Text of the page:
If you’ve ever asked, “How can I look up my criminal record?” you should know that the UJS (Unified Judicial System) portal provides essential information about past convictions and criminal records. Knowing how to access and utilize it will be crucial to several legal processes. Things like pardons and expungements need an understanding of the current status of the case. Knowing how to navigate the portal will also make it easy to find information on the crime you want to discover.
Why Look Up Your Record?
Most processes in the U.S. need a criminal history background check – criminal information available via public access. Most universities, landlords, and employers will have measures to check this. They use third-party operators who search online records for any criminal records, and having advanced knowledge of what they might find could help you manage your next move.
The issue with this is that one out of three Americans has a criminal record. Whether these are minor infractions or not, they can prevent you from accessing numerous opportunities. These include:
- Jury status
Not to mention that there is a stigma surrounding people who have criminal records. Most of these third parties don’t care about the details of these records – once they see something, they may regard you as unfit.
The Importance of Pardons and Expungement in Pennsylvania
The misconception people have is they believe that the records will erase themselves over time. Many criminal records aren’t gone, but they’re hard to find because of system upgrades. The justice system also assumes that searchers understand jargon. You must know terms like offense grades, convictions, statutory sections, tracking numbers and charges.
Expungement deals with any cases that have non-convictions. If the crime was charged and got a dismissal or withdrawal, it doesn’t mean the record isn’t there. The allegation remains even if the conviction does not. Often, there is a need to erase the record by expunging.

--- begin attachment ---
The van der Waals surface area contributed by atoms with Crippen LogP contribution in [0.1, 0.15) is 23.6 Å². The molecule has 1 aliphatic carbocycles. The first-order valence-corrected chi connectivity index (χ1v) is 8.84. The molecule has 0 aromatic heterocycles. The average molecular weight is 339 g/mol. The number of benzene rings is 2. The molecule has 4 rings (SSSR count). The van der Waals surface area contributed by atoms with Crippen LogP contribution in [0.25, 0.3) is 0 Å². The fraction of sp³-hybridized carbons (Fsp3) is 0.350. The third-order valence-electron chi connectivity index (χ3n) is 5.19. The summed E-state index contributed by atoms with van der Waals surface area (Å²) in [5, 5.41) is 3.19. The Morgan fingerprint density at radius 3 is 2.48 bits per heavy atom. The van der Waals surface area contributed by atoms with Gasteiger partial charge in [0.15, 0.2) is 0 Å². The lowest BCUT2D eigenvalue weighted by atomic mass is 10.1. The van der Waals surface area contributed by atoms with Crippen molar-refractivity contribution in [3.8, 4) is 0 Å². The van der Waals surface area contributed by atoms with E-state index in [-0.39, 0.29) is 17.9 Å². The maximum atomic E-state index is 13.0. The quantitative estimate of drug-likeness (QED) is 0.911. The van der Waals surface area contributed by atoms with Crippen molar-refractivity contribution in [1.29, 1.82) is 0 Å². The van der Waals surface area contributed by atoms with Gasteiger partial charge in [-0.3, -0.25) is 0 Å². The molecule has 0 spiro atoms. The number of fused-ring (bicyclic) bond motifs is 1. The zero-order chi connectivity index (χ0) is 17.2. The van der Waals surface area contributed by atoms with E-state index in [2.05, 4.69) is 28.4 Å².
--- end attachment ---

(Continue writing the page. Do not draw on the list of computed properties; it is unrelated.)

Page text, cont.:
For pardons, you’ll need consent from the governor. These mostly have to do with crimes that have a conviction.
There are some exceptions. Crimes committed by individuals under 18 may be subject to expungement after review. Those above 70 may also seek the same option if they’ve been free from any supervision for at least a decade.Erase My Record
The Unified Judicial System uses a number of terms and systems throughout that platform to describe certain common ideas and concepts. The following will be important in understanding and reading criminal history record information.
In Pennsylvania, criminal grades refer to the maximum amount possible for fines and jail time. Even if you got probation and a $100 fine, the grading could be high. The higher the grade, the maximum jail time and fines increase. You’ll find the gradings of offenses on the UJS portal records. You will find the list of maximum fines and jail time in the PowerPoint presentation.
Summary tickets are similar to traffic or speeding tickets as they are usually minor offenses. They usually don’t have any jail time behind them, only fines and fees. Some examples include retail theft and disorderly conduct